The modern national income and product accounts are among the great inventions of the twentieth century. Among other things, they are used to judge economic performance over time, to compare the economies of different nations, to measure a nation's saving and investment, and to track the business cycle. Much as satellites in space can show the weather across an entire continent, the national accounts can give an overall picture of the state of the economy.
This report addresses the question of whether the U.S. economic accounts should be extended to include activities involving natural resources and the environment. It will be useful at the outset to explain what is meant by "accounting" and by the "national income and product accounts." In its most general sense, the purpose of accounting is to provide economic information about a household, organization, or government. Accounts are generally divided into "income accounts," which record receipts and outlays during a given period such as a year, and ''asset accounts," which provide a snapshot of the assets, liabilities, and net worth of an entity at a given date. People are most familiar with the income accounts and balance sheets of businesses, but the same concepts apply equally well to individuals, governments, and nations.
The present report is concerned with a specific set of accounts known as the National Income and Product Accounts (NIPA). The fundamental purpose of the NIPA is to provide a coherent and comprehensive picture of the nation's economy. These accounts measure the total income and output of the entire nation, including households, business and not-for-profit enterprises, and different levels of government. The key elements of the NIPA—what this report calls the "core accounts"—measure the total market output and income of the United States. The most important item is gross domestic product (GDP), a measure of the nation's total output of goods and services and the total income of the nation generated by that output. GDP represents the sum of the dollar values of consumption, gross investment, government purchases of goods and services, and net exports produced within the nation during a given year. It also represents the income earned as wages, profits, and interest, as well as indirect taxes. In addition to the totals for the nation, the NIPA provide a rich array of data on output and incomes in different industries and regions, as well as a record of international transactions.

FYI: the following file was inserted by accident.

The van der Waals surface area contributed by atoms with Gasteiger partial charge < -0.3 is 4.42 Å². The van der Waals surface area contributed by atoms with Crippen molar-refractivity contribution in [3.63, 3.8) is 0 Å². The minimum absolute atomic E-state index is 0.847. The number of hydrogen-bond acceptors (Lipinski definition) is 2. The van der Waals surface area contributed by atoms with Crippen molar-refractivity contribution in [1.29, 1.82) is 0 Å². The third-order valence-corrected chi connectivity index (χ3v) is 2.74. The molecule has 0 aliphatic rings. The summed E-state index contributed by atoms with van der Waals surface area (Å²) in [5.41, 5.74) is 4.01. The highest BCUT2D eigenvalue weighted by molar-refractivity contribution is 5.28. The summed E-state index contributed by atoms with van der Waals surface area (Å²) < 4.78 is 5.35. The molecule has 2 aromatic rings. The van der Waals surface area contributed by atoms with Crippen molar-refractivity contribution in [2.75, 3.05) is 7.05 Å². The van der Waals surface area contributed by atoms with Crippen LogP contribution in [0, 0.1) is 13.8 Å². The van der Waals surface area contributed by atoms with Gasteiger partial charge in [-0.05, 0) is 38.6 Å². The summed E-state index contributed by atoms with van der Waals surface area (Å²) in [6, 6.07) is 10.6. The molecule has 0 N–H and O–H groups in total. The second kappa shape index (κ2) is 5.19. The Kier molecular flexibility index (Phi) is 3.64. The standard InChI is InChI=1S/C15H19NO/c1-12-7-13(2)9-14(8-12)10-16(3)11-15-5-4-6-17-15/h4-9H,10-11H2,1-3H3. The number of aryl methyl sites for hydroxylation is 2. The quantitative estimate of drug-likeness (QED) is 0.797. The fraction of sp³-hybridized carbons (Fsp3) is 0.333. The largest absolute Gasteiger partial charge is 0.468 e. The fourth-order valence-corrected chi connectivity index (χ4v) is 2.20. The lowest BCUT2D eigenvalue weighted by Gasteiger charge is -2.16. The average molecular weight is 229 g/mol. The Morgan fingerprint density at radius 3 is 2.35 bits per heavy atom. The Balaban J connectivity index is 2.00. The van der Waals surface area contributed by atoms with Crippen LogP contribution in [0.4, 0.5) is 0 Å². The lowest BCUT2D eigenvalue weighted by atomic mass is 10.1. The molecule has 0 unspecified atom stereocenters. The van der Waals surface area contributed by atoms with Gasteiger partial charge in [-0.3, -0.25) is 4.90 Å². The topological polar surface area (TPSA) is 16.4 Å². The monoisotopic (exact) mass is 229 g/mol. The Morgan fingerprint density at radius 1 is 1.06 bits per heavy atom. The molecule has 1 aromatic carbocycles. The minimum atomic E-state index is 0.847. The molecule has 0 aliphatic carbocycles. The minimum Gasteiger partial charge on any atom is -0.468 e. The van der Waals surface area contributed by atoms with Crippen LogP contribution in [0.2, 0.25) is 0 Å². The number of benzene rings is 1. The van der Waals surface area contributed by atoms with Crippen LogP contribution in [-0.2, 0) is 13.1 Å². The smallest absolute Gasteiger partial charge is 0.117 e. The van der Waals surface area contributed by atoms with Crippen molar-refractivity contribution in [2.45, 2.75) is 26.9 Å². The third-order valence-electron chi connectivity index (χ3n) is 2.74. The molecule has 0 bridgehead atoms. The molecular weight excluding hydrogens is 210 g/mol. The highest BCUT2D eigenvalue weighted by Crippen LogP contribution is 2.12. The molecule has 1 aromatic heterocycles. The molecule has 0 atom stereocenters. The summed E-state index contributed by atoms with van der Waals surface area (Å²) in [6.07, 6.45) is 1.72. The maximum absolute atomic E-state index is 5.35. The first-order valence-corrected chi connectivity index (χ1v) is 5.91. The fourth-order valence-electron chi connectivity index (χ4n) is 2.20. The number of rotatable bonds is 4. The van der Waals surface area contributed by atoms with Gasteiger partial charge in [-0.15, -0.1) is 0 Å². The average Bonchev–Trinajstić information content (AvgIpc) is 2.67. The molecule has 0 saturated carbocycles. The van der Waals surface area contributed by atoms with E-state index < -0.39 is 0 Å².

To date, the major focus of the U.S. national accounts has been on developing income accounts, with relatively less attention on asset ac-